BRIGHTON BEACH – Hate only seems to be getting stronger. More swastikas were found in Southern Brooklyn, this time drawn on playground equipment over the weekend.
The horrible incident took place at the Brighton Beach Playground, located at Brighton 2nd St & Brightwater Ct. Council Member Chaim Deutsch’s office tells Bklyner that as of 1 a.m., the swastikas at the Brighton Beach playground were still there.
Borough President Eric Adams has this to say: “Anti-Semitism is disgusting. I condemn the pattern of swastikas that have been drawn in public spaces across Brooklyn, from the Newkirk Avenue station in Ditmas Park to a playground in Brighton Beach. We need anti-bias education, and we need arrests. One Brooklyn stands as tall and resolute as ever in combating hate, no matter whoever tries to incite fear and division in our diverse communities.”
Just last Friday, swastikas and the term “Heil Hitler” were found drawn at the P.S. 139 playground in Rego Park, Queens.
In Brooklyn, this comes after a swastika was found on a pole at the Newkirk Plaza Subway Station. And just last week, vandals shattered the windows of Chabad of Bushwick synagogue.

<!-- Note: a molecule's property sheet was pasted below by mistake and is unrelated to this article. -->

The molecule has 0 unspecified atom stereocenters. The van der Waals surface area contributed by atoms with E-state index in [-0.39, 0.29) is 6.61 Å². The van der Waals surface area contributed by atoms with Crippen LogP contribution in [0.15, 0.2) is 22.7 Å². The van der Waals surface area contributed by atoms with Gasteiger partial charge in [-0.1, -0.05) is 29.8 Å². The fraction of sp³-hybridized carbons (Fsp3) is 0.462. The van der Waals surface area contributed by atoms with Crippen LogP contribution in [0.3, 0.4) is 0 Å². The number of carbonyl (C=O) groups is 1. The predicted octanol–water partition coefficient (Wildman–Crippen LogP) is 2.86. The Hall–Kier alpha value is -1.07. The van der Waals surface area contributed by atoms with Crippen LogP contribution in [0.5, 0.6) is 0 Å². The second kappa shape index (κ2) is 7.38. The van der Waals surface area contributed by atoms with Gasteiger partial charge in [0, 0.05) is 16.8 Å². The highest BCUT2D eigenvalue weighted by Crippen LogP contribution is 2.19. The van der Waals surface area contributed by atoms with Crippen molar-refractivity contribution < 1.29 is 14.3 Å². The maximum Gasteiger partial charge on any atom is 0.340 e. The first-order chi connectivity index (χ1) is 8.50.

Deutsch went on to Twitter to express his anger.
“If it seems like every morning you’re waking up to news of another hate crime in New York City, well, that’s actually accurate,” Deutsch said. “In the 56 days since 2019 started, there have been at least 62 reported hate crimes. That’s a 55% increase as compared to this time last year.”
“With hate crimes – particularly anti-Semitic motivated crimes – on the rise, it’s clear that the time for talking has passed. We need decisive action, and we need it now.”
Deutsch noted that the City Council passed several bills that would create a new mayoral office of Hate Crime Prevention, responsible for “conducting outreach and education throughout New York City about the dire impacts of hatred, bias, and anti-Semitism. This needs to be implemented quickly, and I call upon the Mayor to make it his top priority.” he said.
“The proliferation of anti-Semitic hate crimes has created an atmosphere of fear among Jewish New Yorkers,” Deutsch said. “It’s unconscionable that in the most diverse city in the world, residents are frightened that they are being targeted because of their religious identification.”